Photos and images on a Mac with a Retina display are a thing of beauty. Sometimes they are a weighty thing of beauty because photos and images are fat and take up too much space, especially when shared, or posted online.
What Mac users have done for a few decades is to reduce the size of photos and images by a technique known as compression. Basically, compressing a file reduces the image size substantially, but the photo still looks about the same. That’s what Compress does.
Think of file compression as a mathematical way to squeeze the air out of an image or photo; not so much that it looks different, but enough that the file size is manageable. Compress is something of a newcomer to a crowded field of file compression tools so it isn’t blazing any new ground except in ease of use.
If you can drag and drop you can use Compress to compress JPG, PNG, and even PSD files yet preserve visual quality.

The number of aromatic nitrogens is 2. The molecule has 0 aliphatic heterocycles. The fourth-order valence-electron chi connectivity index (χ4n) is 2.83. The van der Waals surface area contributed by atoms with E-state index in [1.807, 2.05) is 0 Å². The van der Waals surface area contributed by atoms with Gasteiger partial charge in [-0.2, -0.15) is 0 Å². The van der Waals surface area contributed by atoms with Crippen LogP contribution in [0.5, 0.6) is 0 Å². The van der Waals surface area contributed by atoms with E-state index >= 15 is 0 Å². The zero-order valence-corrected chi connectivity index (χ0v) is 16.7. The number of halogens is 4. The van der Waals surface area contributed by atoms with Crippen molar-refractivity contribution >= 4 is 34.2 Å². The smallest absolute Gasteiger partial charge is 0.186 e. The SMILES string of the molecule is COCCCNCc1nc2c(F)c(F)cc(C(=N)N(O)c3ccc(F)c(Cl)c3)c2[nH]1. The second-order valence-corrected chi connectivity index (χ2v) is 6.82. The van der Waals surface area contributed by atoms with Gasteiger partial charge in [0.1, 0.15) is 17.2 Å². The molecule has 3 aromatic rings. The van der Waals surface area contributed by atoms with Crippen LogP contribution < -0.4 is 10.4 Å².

What’s not to like?
Compress squeezes the air from PNG, JPG, and PSD files (converted to JPG). It works in batch mode, too, so grab a bunch of images or photos, stuff them into a folder, drag and drop and click. JPG files have a hand slider to adjust quality which also reduces or increases file size as needed.
Add a custom name extension, save files to a specific location, adjust PNG compression with a click, or switch to a dark user interface.
As file compression utilities go, Compress is priced about right, but could use a few additional features. No GIF? Photoshop layers would be useful. I tested Compress against my favorite compression application– Adobe’s soon-to-be-defunct Fireworks— and while it could make images as small, the quality was a bit less.
Otherwise, for a standalone compression tool it doesn’t get much easier or faster.